Subbing by gaslight on the Express in 1972

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DAILY EXPRESS news sub-editors slave away by gaslight amid paste pots and spikes in a blackout during the miners’ strike in 1972. The picture was taken in the old Fleet Street offices in London. We think the man leaning down stubbing out his cigarette in the waste bin is Jack the messenger but others say it is Frank Dobson. Next to him is Bill ‘Didge’ Reynolds, followed by Kelvin MacKenzie, a chap we can’t name, Ralph Mineards and David Laws, who supplied this picture. On the right-hand side in the foreground is Les Diver and next to him is Ray Collin

JEREMY GREENAWAY writes: Lovely bit of nostalgia, even though I'd left the Express by this time. Fond memories of working with Les Diver, Ray Collin as deputy chief sub (cuddly Duggy Orgill was CS in my time), irrepressible Ralphy Mineards, ever calm David Laws. 

My desk was behind where MacKenzie is sitting, apart from when I was copytasting or 'prodnose' before taking over as Page One stone sub. 

On my last night, before being banged out, I wangled doing Iris and chose a block (can't remember the number) from the book of her in a skimpy bikini and captioned it 'Iris says: I'm off to The Sun’. 

I was banged out from The Blue Room and the stone, and headed over the road to do my first late shift on the Super Soaraway, where I eventually did the P3 captions, and became splash sub.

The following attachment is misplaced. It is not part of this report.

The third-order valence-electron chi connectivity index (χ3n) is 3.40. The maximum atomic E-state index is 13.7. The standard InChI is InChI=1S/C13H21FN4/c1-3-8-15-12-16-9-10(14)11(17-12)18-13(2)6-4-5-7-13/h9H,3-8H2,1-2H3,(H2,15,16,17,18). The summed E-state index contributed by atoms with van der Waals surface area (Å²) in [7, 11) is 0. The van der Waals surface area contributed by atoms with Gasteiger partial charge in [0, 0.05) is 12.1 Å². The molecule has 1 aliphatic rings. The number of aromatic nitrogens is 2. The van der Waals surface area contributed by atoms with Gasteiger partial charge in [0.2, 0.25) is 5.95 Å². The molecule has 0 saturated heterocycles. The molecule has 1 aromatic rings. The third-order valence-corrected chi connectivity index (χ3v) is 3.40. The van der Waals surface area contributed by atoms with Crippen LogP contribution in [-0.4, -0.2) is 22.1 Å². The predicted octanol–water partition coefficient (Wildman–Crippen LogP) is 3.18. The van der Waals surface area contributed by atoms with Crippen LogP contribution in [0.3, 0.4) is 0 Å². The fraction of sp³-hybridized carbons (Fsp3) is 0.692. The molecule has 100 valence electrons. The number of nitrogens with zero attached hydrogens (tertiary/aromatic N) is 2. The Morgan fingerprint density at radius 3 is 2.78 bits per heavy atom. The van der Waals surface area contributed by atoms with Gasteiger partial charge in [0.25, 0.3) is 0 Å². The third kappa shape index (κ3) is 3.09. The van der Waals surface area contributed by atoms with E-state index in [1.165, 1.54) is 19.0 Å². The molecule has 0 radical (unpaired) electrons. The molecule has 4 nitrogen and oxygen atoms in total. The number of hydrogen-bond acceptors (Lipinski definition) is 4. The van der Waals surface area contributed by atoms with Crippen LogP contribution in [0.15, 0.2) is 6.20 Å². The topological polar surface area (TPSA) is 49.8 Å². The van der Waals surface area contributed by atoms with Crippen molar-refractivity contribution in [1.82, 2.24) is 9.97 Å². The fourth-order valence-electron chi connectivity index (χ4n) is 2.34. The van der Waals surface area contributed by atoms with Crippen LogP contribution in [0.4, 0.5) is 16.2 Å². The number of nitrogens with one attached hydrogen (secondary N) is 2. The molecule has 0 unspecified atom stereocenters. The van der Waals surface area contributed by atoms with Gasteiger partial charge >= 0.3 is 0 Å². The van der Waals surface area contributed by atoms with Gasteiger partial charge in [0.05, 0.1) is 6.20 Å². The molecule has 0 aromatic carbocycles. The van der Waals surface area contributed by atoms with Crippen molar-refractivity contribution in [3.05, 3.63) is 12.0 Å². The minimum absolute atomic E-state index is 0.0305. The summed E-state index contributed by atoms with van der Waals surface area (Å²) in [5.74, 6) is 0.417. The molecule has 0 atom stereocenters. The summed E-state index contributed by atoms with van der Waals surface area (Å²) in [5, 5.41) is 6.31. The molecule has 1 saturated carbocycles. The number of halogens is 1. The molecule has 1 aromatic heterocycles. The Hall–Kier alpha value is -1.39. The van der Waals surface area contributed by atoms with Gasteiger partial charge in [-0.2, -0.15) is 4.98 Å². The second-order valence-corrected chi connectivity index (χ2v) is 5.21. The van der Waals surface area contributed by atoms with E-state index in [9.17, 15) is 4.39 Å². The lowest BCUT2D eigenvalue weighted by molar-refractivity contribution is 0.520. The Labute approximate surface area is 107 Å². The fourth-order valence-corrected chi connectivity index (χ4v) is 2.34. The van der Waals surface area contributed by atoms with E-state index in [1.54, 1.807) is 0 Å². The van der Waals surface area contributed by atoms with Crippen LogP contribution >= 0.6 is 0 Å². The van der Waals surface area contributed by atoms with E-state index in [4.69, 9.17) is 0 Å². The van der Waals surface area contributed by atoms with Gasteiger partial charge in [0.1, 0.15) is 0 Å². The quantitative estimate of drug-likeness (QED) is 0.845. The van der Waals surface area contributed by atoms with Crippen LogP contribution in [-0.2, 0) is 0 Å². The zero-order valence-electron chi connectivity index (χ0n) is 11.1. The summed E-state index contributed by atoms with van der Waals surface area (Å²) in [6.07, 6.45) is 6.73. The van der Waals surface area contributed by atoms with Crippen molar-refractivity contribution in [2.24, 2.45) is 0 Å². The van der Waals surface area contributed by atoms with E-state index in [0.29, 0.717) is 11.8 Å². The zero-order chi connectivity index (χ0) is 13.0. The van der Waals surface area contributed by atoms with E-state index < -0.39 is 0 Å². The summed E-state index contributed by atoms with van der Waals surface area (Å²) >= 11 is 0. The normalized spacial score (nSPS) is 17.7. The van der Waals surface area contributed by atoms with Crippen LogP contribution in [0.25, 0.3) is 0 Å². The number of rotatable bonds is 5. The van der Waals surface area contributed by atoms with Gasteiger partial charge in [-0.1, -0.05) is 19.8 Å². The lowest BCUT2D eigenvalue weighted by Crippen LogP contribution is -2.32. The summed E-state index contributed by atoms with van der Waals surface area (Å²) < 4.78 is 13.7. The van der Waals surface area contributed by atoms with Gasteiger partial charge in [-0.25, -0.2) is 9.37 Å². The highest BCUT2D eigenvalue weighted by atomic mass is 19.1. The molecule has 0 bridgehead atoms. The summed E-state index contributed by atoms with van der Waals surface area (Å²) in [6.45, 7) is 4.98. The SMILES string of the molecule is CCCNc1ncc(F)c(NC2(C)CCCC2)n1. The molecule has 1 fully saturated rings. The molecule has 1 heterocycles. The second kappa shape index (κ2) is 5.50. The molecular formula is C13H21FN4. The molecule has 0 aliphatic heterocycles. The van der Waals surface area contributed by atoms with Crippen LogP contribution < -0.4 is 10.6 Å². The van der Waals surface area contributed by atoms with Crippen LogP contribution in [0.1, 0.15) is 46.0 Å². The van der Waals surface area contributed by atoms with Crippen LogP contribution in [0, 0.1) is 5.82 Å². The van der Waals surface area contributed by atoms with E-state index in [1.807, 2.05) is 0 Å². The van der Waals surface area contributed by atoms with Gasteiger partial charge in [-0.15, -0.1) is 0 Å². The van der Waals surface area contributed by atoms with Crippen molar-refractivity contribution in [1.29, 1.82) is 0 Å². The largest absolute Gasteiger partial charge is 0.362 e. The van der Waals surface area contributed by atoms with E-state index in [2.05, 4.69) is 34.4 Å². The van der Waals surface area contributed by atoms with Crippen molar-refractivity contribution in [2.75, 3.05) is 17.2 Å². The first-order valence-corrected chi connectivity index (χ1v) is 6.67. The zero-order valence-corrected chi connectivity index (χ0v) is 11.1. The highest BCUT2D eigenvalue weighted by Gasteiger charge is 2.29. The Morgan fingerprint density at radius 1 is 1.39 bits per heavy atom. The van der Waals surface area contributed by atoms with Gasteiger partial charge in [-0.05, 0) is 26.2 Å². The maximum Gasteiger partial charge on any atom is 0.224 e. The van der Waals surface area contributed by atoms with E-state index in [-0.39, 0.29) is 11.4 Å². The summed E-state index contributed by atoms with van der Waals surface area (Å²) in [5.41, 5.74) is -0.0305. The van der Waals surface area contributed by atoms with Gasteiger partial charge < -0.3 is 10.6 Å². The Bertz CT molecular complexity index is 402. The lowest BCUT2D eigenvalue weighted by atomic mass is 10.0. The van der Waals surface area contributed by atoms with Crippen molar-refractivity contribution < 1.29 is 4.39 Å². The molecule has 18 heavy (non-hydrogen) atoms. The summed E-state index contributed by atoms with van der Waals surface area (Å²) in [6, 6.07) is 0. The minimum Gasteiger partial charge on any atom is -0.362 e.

Most memorable occasion was the jetliner hijackings, when I did rejig after rejig, it being such a running story. Don't forget, this was in the days of hard copy. We had special Beano pads (still have a sheaf, as well as the larger Express embossed ones) which took only a par or two per take. Good memory needed when you didn't have a black of it, and I was physically and mentally exhausted by around 18:30, when Larry Lamb patted me on the back and suggested after five hours furious scribbling and the story having just about peaked, I hand over the splash to someone else — can't remember who that was. 

We had a fantastic subs team then, and although some came and went after only one shift (one walked out less than an hour after arriving, pissed off by Docker Mills) the gang was pretty constant for the three and a half years I was there. 

Bob Kilbey was a great mate, so too Jean-Maurice Gedet. Others too whose names I forget. Having finished up as an assistant night editor on the Super Soaraway, and having been on the stone on Night One in 1969, it would have been great to have been included in the anniversary Beano book . . .

For family reasons, I returned to Devon roots, and became a radio and TV reporter, producer and presenter. Now a retired BOF who spends as much time as I can on my sailing boat in Brittany.


© 2005-2020 Alastair McIntyre